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During the Vietnam conflict, the U.S. military began an herbicidal warfare program called Operation “Ranch Hand”. Between the years of 1961 and 1971 they sprayed a toxic compound known as Agent Orange on roughly 10% of South Vietnam. It was meant to defoliate the forests and mangroves used by the Vietcong as cover to move supplies and men up the Ho Chi Minh Trail. What they didn’t account for (or didn’t give a damn about) was the devastating impact it had on the land, the crops, the Vietnamese people, and our own American soldiers on the ground, one of whom, was my father.


Born and raised on Oahu, before Hawaii became a state, my dad grew up in a place of abundance. A place where he and his friends would grab fruit off the trees on their way home from school, a place of warm sea air, bright feathered birds, and sands soft as powder. He never wore shoes till he was maybe nine years old, and ever afterward, only with reluctance.

He was a young man when he joined the Marines, and like many, had no idea what was in store for him when he was deployed. I often wonder what his thoughts were during his battles in Vietnam, this young Hawaiian boy born from peaceful islands. Did he try to recall the sound of the Pacific waves rolling in? Did he try to hold on to the chime of the morning birds, and memory of swaying palms while he struggled there in the mud and the violence? He never spoke of it much to me. Only a mention of watching friends die and a soft admission that, “Dad had to kill people.”

When it was all over he suffered nightmares and depression. He went to the VA for help, and was told it would subside on its own and he would be fine. Later, when he started to notice he couldn’t mow the lawn without getting dizzy and short of breath, he went back and was told he had to lower his cholesterol. Did the government realize that the Dioxin these men had been exposed to was already destroying their bodies?

My dad suffered his first heart attack in his thirties. His first of many. He was sick my whole life. I can’t think of a time when he wasn’t on heart medication. By 2013, near the end, only 16% of his heart was functioning. It killed some part of me to watch him wasting away, the round, full face and dark stare I’d always known thinned down to hollow skeletal cheeks and sunken eyes. I’d sit for hours while he told me every story of his life growing up, trying to give those memories to me as quickly as he could because he had run out of time.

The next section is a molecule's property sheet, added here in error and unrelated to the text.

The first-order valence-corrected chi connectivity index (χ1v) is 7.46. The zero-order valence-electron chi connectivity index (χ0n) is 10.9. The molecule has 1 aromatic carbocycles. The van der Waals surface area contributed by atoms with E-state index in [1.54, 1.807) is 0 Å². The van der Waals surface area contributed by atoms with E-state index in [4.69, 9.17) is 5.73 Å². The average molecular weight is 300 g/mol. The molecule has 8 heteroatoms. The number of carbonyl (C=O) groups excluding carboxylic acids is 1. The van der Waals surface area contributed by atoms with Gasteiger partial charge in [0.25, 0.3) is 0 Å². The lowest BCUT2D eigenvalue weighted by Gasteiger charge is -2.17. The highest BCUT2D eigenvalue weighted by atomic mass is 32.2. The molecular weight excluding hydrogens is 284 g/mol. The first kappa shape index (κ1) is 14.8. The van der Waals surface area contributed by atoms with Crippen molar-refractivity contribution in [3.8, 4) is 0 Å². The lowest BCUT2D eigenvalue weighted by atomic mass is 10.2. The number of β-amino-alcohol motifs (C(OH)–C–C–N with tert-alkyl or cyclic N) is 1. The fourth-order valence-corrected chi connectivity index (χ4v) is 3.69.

After he died, the autopsy showed his death, and lifetime of illness, was from Ischemic Heart Disease, a condition directly connected to his exposure to Agent Orange. My dad suffered all of his life with a heart condition and had been told, repeatedly by the VA, that it was from high cholesterol. They’d only ever given him 10% disability for his back from when he was blown off of a truck. He’d deserved so much more, but the rage that eats at me isn’t just about how he struggled financially because of medical bills and physically because of his ailing health. It’s the callous disregard for his service to his country, the blatant deception when he’d sought help from Veterans Affairs time after time, only to be told his condition was his own fault. And we know now that the toxin seeped into the DNA of the soldiers as well. I, too, carry the potential for the illnesses Agent Orange can cause. As do my children. As will their children.

It was with a kind of desperation that I turned to my writing again to deal with his death and all its implications. This led to starting a blog. To signing on as a submission reader at Fantasy Scroll Magazine. To becoming an advocate for the self-published. And finally, to finishing a book called A Ransom of Flames that I plan to self-publish in March. It’s not a silver lining. It could never be. But I believe in God and His way of leading us to paths we belong on, even when life’s cruelty makes it hard to take a single step.

Although my book is of a Fantasy world I created, my main characters are from a place much like Hawaii trying to cure a world afflicted by a Blight. The protagonists are not based on my family, but they struggle with anger and pain for a past that cannot be changed, just as we do.

There are many, many people I’m grateful to who encouraged and helped me along the way, my husband, mother, and betas to name a few. But at its heart, it was inspired by my dad.

This one is for you, Makua kane. I miss you and pray that you have returned to the islands of your youth, a place without pain, with clear, blue seas and shores that know nothing of war.